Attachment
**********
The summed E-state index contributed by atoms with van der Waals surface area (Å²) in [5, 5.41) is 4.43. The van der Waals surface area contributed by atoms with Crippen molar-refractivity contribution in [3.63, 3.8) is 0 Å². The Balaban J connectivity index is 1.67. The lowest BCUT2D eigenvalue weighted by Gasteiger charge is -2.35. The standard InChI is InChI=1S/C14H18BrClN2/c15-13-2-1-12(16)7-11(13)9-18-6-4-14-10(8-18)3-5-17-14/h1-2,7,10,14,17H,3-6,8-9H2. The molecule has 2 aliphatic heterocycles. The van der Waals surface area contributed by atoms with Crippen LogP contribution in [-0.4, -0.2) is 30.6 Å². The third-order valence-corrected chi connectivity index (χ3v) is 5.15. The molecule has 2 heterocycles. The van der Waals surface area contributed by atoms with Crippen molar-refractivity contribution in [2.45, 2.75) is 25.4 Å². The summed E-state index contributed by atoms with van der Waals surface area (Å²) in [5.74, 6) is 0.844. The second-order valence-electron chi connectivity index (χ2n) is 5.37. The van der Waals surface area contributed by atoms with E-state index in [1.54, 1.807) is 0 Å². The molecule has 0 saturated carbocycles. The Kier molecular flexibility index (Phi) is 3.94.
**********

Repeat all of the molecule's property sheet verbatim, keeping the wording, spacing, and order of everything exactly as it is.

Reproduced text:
The summed E-state index contributed by atoms with van der Waals surface area (Å²) in [5, 5.41) is 4.43. The van der Waals surface area contributed by atoms with Crippen molar-refractivity contribution in [3.63, 3.8) is 0 Å². The Balaban J connectivity index is 1.67. The lowest BCUT2D eigenvalue weighted by Gasteiger charge is -2.35. The standard InChI is InChI=1S/C14H18BrClN2/c15-13-2-1-12(16)7-11(13)9-18-6-4-14-10(8-18)3-5-17-14/h1-2,7,10,14,17H,3-6,8-9H2. The molecule has 2 aliphatic heterocycles. The van der Waals surface area contributed by atoms with Crippen LogP contribution in [-0.4, -0.2) is 30.6 Å². The third-order valence-corrected chi connectivity index (χ3v) is 5.15. The molecule has 2 heterocycles. The van der Waals surface area contributed by atoms with Crippen molar-refractivity contribution in [2.45, 2.75) is 25.4 Å². The summed E-state index contributed by atoms with van der Waals surface area (Å²) in [5.74, 6) is 0.844. The second-order valence-electron chi connectivity index (χ2n) is 5.37. The van der Waals surface area contributed by atoms with E-state index in [1.54, 1.807) is 0 Å². The molecule has 0 saturated carbocycles. The Kier molecular flexibility index (Phi) is 3.94.